St. Luke 7.vv.36-50

~ One of the Pharisees asked Jesus to eat with him, and he went into the Pharisee's house and took his place at the table. And a woman in the city, who was a sinner, having learned that he was eating in the Pharisee's house, brought an alabaster jar of ointment. She stood behind him at his feet, weeping, and began to bathe his feet with her tears and to dry them with her hair. Then she continued kissing his feet and anointing them with the ointment. Now when the Pharisee who had invited him saw it, he said to himself, "If this man were a prophet, he would have known who and what kind of woman this is who is touching him - that she is a sinner". Jesus spoke up and said to him, "Simon, I have something to say to you". "Teacher", he replied, "Speak". "A certain creditor had two debtors; one owed five hundred denarii, and the other fifty. When they could not pay, he cancelled the debts for both of them. Now which of them will love him more?". Simon answered, "I suppose the one for whom he cancelled the greater debt". And Jesus said to him, "You have judged rightly". Then turning toward the woman, he said to Simon, "Do you see this woman? I entered your house; you gave me no water for my feet, but she has bathed my feet with her tears and dried them with her hair. You gave me no kiss, but from the time I came in she has not stopped kissing my feet. You did not anoint my head with oil, but she has anointed my feet with ointment. Therefore, I tell you, her sins, which were many, have been forgiven; hence she has shown great love. But the one to whom little is forgiven, loves little". Then he said to her, "Your sins are forgiven". But those who were at the table with him began to say among themselves, "Who is this who even forgives sins?". And he said to the woman, "Your faith has saved you; go in peace". ~

There is an ancient (non biblical) tradition that St. Luke was an artist. This is dubious, but he certainly "painted" in words some lovely and vivid scenes as he recounted stories about Jesus. One of the most unforgettable scenes is his portrayal of the harlot in the house of Simon the Pharisee; the contrast between the abject penitent sinner and the self-righteous uncompassionate host.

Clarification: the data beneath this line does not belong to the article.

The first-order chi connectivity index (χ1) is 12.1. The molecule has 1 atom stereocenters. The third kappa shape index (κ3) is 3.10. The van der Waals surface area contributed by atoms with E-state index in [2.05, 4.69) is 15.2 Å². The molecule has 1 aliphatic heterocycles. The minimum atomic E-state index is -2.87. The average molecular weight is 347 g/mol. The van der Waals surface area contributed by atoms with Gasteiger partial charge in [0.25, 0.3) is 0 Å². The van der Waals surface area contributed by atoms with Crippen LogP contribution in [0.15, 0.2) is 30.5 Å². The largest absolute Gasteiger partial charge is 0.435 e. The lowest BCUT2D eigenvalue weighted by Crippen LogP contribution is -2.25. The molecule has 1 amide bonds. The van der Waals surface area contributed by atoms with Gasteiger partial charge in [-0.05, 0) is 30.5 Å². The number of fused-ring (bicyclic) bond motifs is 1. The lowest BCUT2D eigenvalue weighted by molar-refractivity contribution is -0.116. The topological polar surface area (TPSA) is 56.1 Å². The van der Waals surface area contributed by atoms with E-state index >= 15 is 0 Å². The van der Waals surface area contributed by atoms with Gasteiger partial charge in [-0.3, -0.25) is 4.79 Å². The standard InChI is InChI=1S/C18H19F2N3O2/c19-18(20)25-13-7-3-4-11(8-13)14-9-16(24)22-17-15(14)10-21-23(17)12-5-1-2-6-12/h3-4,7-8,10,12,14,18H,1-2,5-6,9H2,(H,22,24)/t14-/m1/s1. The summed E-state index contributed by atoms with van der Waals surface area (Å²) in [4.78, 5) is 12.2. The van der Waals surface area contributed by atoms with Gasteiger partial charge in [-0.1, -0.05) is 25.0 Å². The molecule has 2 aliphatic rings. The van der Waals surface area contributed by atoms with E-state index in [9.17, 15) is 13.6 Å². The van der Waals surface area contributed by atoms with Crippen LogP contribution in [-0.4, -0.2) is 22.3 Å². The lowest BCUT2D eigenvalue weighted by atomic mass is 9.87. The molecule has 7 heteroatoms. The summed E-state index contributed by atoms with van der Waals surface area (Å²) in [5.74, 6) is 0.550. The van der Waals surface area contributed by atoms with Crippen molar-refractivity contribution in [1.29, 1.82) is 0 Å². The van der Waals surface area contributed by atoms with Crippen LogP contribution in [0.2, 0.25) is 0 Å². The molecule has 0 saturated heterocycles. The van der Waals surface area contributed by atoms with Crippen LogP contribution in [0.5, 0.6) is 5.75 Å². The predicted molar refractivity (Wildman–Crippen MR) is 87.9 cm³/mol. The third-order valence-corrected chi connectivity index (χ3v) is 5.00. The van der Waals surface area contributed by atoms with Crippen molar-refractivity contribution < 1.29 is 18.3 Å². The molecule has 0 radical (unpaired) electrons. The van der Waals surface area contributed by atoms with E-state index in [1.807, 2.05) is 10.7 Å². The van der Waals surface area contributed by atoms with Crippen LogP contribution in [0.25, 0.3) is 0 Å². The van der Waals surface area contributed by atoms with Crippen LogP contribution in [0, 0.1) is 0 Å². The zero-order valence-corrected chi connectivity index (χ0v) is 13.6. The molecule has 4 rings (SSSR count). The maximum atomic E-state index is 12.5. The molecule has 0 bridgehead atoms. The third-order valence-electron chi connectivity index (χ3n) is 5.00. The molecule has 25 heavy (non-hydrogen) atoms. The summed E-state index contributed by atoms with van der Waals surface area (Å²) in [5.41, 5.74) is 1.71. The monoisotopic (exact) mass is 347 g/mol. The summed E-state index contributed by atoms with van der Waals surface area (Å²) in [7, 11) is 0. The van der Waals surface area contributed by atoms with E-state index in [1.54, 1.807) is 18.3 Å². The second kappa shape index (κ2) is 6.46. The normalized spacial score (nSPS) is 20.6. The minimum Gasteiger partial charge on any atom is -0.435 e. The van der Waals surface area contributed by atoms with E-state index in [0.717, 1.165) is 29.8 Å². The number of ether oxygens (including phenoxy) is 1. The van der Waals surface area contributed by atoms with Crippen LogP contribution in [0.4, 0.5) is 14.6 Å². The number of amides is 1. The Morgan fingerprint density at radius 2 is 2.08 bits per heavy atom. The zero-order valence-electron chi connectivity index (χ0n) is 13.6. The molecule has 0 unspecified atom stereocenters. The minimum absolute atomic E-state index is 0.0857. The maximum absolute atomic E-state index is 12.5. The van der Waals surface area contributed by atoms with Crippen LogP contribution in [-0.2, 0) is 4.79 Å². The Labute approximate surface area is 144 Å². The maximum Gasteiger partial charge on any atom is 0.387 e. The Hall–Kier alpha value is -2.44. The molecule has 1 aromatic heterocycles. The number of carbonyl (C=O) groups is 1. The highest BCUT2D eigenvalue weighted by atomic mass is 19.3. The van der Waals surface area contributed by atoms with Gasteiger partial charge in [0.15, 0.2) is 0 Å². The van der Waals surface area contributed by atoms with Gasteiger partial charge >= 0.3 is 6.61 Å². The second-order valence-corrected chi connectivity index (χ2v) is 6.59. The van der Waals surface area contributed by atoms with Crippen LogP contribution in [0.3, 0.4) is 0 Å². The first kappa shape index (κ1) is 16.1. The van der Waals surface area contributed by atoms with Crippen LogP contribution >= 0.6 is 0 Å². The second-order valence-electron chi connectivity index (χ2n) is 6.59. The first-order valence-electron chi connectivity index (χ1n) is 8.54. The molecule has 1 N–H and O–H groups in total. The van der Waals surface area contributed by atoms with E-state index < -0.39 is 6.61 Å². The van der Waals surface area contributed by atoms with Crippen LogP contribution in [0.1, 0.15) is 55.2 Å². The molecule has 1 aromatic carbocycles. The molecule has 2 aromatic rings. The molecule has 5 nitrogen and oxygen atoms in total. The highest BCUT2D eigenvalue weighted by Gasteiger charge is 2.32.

Simon's motive in inviting Jesus to his home is a matter of speculation. It is unlikely that he intended a slight on Jesus but he certainly omitted to perform the customary marks of hospitality - the kiss of welcome, the water for the feet and the anointing with incense or attar of roses - all of which, said Jesus, were in a sense performed by the penitent woman in her love. The woman may have been present by chance, for feasts were at least witnessed by members of the public; but maybe she seized this chance to give thanks and express love for a past encounter with the one who forgave her sins. As the feast progressed, her love and tears overflowed and she found herself , a notoriously bad character, forgiven and accepted as she redressed Simon's slight to Jesus by unbinding her hair (a mark of shame) to wipe the tears from Jesus' feet and using a costly ointment to anoint his feet. Overwhelmed with love, she gained forgiveness from the one who could lift her up and grant her pardon.

The little parable of the two debtors contained in this story is a fitting description of the perceptions of the three characters in this story.

Simon saw a notorious sinner, a disreputable creature, one who did not deserve pardon, a woman of the streets. The woman saw herself in similar terms but she was aware also that she was in the presence of one who had the power and the will to forgive and restore her. Jesus saw a censorious unloving Pharisee but also a miserable sinner he loved for her own and God's sake, a life to be transfigured.

"You can't change human nature", we often hear people say and how true this is - but God can and does! Jesus has the power and the will to make bad people good.

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